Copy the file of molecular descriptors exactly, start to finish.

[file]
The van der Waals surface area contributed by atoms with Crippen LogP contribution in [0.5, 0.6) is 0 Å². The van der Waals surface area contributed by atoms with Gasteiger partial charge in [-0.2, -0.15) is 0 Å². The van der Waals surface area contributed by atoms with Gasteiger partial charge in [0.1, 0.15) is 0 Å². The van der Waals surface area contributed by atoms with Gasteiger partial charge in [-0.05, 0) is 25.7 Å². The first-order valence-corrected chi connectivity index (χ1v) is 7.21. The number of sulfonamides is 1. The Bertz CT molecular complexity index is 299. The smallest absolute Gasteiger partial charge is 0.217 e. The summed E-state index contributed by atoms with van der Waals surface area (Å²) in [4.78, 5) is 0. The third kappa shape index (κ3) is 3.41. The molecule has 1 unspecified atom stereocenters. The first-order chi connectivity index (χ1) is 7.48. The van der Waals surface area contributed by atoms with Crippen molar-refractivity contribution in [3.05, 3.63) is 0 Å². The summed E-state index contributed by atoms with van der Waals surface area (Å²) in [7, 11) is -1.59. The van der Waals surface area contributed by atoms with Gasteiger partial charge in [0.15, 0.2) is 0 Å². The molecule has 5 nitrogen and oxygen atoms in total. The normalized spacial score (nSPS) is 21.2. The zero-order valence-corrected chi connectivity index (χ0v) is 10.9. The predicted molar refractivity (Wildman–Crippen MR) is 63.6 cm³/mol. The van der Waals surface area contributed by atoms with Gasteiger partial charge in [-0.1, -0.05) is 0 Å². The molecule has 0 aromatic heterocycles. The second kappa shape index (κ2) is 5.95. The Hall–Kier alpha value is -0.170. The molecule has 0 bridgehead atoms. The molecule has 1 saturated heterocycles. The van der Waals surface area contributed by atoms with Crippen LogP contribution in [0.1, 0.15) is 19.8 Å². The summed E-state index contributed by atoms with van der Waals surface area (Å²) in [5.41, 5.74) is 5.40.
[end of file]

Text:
The van der Waals surface area contributed by atoms with Crippen LogP contribution in [0.5, 0.6) is 0 Å². The van der Waals surface area contributed by atoms with Gasteiger partial charge in [-0.2, -0.15) is 0 Å². The van der Waals surface area contributed by atoms with Gasteiger partial charge in [0.1, 0.15) is 0 Å². The van der Waals surface area contributed by atoms with Gasteiger partial charge in [-0.05, 0) is 25.7 Å². The first-order valence-corrected chi connectivity index (χ1v) is 7.21. The number of sulfonamides is 1. The Bertz CT molecular complexity index is 299. The smallest absolute Gasteiger partial charge is 0.217 e. The summed E-state index contributed by atoms with van der Waals surface area (Å²) in [4.78, 5) is 0. The third kappa shape index (κ3) is 3.41. The molecule has 1 unspecified atom stereocenters. The first-order chi connectivity index (χ1) is 7.48. The van der Waals surface area contributed by atoms with Crippen molar-refractivity contribution in [3.05, 3.63) is 0 Å². The summed E-state index contributed by atoms with van der Waals surface area (Å²) in [7, 11) is -1.59. The van der Waals surface area contributed by atoms with Gasteiger partial charge in [0.15, 0.2) is 0 Å². The molecule has 5 nitrogen and oxygen atoms in total. The normalized spacial score (nSPS) is 21.2. The zero-order valence-corrected chi connectivity index (χ0v) is 10.9. The predicted molar refractivity (Wildman–Crippen MR) is 63.6 cm³/mol. The van der Waals surface area contributed by atoms with Gasteiger partial charge in [-0.1, -0.05) is 0 Å². The molecule has 0 aromatic heterocycles. The second kappa shape index (κ2) is 5.95. The Hall–Kier alpha value is -0.170. The molecule has 0 bridgehead atoms. The molecule has 1 saturated heterocycles. The van der Waals surface area contributed by atoms with Crippen LogP contribution in [0.1, 0.15) is 19.8 Å². The summed E-state index contributed by atoms with van der Waals surface area (Å²) in [5.41, 5.74) is 5.40.